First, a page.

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Research on Equity Crowdfunding Accepted in the RAND Journal of Economics

HEC Paris Professor of Finance Stefano Lovo has had his research paper “Herding in Equity Crowdfunding” accepted for publication in the RAND Journal of Economics, the leading journal in industrial organization. The research is in collaboration with Thomas Astebro, Professor of Entrepreneurship at HEC Paris, Manuel Fernández Sierra of the “Universidad de los Andes”, and Nir Vulkan of the University of Oxford.

 

Equity crowdfunding is an increasingly popular method of raising capital for a business by issuing shares of ownership to a large number of investors through dedicated online platforms. This allows entrepreneurs and startups to access a wide pool of capital from a larger number of investors. A typical crowdfunding campaign lasts 60 days and succeeds only if it raises a pre-announced goal amount. Some view equity crowdfunding campaigns as mechanisms that aggregate dispersed private information about startups’ fundamental values. This view is challenged by the idea that the crowd tends to behave as a herd and may be induced to invest irrationally, simply by seeing others invest.    

In their research, the professors build a theoretical model of equity crowdfunding and test it using data on investors’ actual behavior in a leading UK based equity crowdfunding platform. They ask whether these campaigns can gather the wisdom of the crowd to finance startups with positive net present value and reject the negative net present value projects. They find that investors’ actual behavior reflects what was predicted by their theory, that is they are influenced by the investments of those who preceded them in the same campaign. Thus the momentum at the beginning of the campaign is crucial.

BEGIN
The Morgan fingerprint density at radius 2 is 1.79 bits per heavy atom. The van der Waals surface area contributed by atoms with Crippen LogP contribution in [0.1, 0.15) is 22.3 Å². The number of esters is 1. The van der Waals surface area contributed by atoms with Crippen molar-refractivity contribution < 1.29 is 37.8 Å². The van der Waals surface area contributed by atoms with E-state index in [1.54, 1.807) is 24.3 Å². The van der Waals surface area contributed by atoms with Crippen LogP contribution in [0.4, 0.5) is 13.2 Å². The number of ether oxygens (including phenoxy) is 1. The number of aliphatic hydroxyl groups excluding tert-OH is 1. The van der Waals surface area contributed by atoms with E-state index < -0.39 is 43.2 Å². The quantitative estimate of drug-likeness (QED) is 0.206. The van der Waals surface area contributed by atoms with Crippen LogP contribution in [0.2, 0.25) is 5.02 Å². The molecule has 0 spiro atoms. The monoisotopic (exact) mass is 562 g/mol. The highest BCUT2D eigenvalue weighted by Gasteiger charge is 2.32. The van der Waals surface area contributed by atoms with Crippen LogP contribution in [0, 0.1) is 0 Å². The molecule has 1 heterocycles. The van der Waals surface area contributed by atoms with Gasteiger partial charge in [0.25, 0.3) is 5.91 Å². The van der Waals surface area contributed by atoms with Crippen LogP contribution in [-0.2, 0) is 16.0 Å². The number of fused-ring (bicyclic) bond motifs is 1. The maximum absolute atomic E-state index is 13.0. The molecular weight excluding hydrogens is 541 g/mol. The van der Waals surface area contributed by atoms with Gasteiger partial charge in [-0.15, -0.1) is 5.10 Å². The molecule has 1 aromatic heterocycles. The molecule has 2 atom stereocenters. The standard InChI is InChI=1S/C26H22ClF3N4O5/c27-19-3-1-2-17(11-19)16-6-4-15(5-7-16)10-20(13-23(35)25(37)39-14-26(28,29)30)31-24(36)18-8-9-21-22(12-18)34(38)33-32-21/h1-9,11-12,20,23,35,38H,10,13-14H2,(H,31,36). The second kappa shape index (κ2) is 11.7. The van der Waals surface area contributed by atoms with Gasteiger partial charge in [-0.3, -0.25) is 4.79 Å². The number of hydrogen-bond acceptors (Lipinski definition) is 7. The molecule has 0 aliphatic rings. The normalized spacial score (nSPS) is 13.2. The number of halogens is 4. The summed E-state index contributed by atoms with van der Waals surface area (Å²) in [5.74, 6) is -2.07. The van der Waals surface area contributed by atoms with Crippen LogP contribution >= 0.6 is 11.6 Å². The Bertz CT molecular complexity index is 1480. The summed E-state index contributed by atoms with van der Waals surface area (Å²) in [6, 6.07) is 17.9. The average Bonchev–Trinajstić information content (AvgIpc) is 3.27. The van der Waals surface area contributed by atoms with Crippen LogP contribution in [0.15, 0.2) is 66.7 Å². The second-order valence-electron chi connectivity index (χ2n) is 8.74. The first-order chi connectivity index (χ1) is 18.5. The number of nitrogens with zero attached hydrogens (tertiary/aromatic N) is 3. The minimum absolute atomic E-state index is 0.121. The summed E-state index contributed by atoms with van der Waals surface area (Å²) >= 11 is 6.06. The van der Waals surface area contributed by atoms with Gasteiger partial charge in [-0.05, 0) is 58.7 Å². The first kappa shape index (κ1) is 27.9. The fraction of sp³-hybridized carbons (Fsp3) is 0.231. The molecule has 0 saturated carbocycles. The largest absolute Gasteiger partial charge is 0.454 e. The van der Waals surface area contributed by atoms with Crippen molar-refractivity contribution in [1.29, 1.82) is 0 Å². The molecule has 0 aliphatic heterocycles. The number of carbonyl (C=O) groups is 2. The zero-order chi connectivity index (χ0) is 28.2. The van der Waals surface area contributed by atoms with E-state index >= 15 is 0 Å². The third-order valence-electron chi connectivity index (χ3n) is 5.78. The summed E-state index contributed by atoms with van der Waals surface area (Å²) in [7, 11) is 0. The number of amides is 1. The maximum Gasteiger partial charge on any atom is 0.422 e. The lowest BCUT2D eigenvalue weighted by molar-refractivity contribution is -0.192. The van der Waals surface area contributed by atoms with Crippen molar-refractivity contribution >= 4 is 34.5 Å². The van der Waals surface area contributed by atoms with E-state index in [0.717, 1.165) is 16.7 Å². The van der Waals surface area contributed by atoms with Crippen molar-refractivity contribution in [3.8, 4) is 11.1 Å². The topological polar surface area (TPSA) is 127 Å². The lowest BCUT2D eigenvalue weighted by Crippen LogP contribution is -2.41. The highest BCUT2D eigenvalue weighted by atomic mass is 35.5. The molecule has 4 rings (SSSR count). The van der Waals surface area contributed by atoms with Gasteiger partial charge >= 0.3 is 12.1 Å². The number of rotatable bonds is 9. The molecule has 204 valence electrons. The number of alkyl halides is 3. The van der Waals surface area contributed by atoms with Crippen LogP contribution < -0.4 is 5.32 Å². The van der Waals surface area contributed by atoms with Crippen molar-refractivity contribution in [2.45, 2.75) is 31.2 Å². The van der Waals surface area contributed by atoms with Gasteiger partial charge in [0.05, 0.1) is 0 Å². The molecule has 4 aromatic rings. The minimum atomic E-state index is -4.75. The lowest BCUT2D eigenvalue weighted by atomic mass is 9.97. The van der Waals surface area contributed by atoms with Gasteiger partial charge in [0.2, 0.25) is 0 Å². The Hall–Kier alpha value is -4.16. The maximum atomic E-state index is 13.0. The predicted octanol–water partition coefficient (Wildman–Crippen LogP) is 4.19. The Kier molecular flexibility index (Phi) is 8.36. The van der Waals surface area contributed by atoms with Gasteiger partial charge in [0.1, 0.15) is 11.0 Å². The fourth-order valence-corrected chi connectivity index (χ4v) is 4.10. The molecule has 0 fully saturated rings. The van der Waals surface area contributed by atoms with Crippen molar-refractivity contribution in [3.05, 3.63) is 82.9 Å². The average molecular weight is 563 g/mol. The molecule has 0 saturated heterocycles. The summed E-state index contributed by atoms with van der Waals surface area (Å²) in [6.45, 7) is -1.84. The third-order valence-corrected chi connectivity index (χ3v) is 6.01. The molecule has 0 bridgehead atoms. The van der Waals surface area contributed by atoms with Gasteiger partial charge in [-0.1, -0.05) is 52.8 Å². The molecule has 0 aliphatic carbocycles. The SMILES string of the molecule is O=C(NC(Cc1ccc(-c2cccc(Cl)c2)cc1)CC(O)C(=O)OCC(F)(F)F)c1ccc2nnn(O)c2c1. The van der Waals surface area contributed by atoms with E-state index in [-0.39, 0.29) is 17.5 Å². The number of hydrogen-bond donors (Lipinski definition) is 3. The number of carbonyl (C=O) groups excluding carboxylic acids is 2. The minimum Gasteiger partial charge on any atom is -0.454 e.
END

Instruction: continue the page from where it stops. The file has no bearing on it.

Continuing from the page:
Investors are actually influenced by the investments of those who preceded them in the same campaign. Thus the momentum at the beginning of the campaign is crucial.

 

Campaigns that had too few investors at the launch might fail to take-off, as the investors who arrive later are discouraged by the lack of initial investment. Thus, it is possible for profitable startups not to be financed if campaign has an unlucky start. By contrast it is less likely for non-profitable startups to be financed via crowdfunding. Even after a lucky start, a negative NPV project will attract fewer and smaller investments, discouraging future investors to invest and preventing the campaign to reach the goal. 

The RAND Journal of Economics, the leading journal in industrial organization, supports and encourages research in the behavior of regulated industries, the economic analysis of organizations, and more generally, applied microeconomics. 

 

Find research digests from HEC professors on Knowledge@HEC.